BEREA, Ohio -- His sweatshirt sleeves were hiked up past his elbows, reflecting a man digging into his work. He's been living in a condominium less than 200 yards from his office, making for a walkable commute through the snow. And except for a dinner with his predecessor, his social life has been nonexistent.
"I haven't been out much," Eric Mangini said with a shrug.
For now, rebuilding the Cleveland Browns is a 24/7 gig.
Less than a month since taking over as Cleveland's coach, Mangini, fired after three seasons with the New York Jets, offered a progress report Wednesday but provided few details about his plans to awaken this slumbering, bumbling franchise. Mangini announced he hired former San Francisco 49ers assistant George Warhop as his offensive line coach and said he has "four or five" spots on his staff to fill.
Mangini was cordial, if not revealing, during a 45-minute news conference in which he addressed topics ranging from getting the Browns up to speed with the Super Bowl champion Pittsburgh Steelers to his football philosophies as well as his early impressions on quarterbacks Brady Quinn and Derek Anderson.
For now, Mangini isn't tipping his hand on his preference at QB. Anderson, a Pro Bowl selection in 2007, was benched midway through last season by coach Romeo Crennel in favor of Quinn, who made three starts before undergoing season-ending finger surgery. Mangini said new offensive coordinator Brian Daboll has met with both players but that the evaluations are ongoing.
Mangini was asked if it's possible he will keep both Quinn and Anderson, who is due a $5 million roster bonus next month.
"I don't really have it defined in terms of which way it has to go," he said. "I think I'm open to all different possibilities, and not just at that position."
Mangini said he and general manager George Kokinis have spent the past few weeks familiarizing themselves with the Browns' roster. They've spent hours breaking down game tape to rate players, analyzing medical and security reports and figuring out what they have and, more importantly, what they need.
Mangini refused to divulge his priorities for free agency or April's NFL draft. He has only visited with a few of the 64 players under contract and said he is unlikely to conduct formal interviews until the club's offseason conditioning program begins in March.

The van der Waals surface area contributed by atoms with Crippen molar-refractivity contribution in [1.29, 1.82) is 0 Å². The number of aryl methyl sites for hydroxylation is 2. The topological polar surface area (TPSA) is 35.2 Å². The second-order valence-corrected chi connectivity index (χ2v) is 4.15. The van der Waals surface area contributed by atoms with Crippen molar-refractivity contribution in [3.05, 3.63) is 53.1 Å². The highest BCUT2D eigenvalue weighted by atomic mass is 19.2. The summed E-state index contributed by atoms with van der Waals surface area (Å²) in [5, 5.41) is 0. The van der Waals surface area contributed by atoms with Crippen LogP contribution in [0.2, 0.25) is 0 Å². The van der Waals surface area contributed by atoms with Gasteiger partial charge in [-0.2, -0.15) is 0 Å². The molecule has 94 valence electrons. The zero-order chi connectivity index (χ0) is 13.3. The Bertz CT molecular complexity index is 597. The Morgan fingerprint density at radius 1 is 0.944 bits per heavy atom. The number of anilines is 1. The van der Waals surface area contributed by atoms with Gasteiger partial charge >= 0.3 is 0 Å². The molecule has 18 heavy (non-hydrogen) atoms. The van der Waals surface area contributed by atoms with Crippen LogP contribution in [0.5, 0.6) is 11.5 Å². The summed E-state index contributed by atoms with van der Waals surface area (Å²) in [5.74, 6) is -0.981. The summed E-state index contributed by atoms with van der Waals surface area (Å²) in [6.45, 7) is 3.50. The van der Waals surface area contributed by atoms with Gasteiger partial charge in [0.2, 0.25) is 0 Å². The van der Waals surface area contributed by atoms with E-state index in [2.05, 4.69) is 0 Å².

He recently had a chance to meet with Pro Bowl nose tackle Shaun Rogers at an awards dinner in Cleveland, but the two men awkwardly passed within a few feet in a backstage area without acknowledging each other. Mangini explained that he didn't realize the 360-pound Rogers was in the room.
"I know that's probably hard to believe considering how big he is and how big I am," Mangini said. "It's like two destroyers missing each other."
Mangini was confident that Rogers would receive a favorable report on him this week in Hawaii from Jets nose tackle Kris Jenkins.
"Kris and I had a great relationship and I think that will be good," Mangini said. "He [Rogers] will be able to ask him some questions about me. I hope Shaun has a great week. I feel really good watching him on tape. I always appreciate 360-pound nose guards. He's powerful, disruptive and has a high motor."
Mangini was reluctant to offer much more analysis on his team. However, he did single out linebacker D'Qwell Jackson, running back Jamal Lewis, return specialist Josh Cribbs and offensive tackle Joe Thomas as players who have impressed him on video. He has also leaned on Crennel, a close friend he worked with in New England and New York, for scouting reports on some of the Browns, who finished 4-12 last season.
Mangini said he expects Crennel to have other coaching opportunities and has not discussed a future role with him on his staff.
"He has got a lot of great insight," Mangini said. "One of the great things about Romeo is that he wants me to be as objective as possible as well. We talked about a lot of different issues and he is as helpful as he can possibly be."
Early in his news conference, Mangini explained his decision to remove a mural of Browns Hall of Famers from a wall near the player's entrance. Mangini said he wants to move the mural to a high-traffic area inside the team's headquarters and that in no way was he trying to distance himself from Cleveland's glorious past.
Rather, he is embracing it.
"I believe in the importance of the history of this organization and the men that have made this team great," he said.
The mural controversy, which sparked heated debate on local sports talk radio, came on the heels of the Browns laying off several employees. Although the team said the job cuts were necessitated by the economic downturn, some pointed to Mangini as the villain for putting people out on the street.
Mangini, who began his NFL career as a ballboy for the Browns, understands that he and Kokinis are being scrutinized for every move they make.
"Any time someone new comes in there's a process of getting to know that person," he said. "I feel really comfortable with who I am and the things I do. I know that everything we do is done for a specific reason -- to give us the best chance to win.
"My goal is to always allow us to move forward, make progress and always do what's in the best interest of the Browns," he said. "I'm very comfortable with who I am and I understand that anytime a new group of people come into a new environment and there are changes, those changes take some getting used to. I feel good about where I'm at."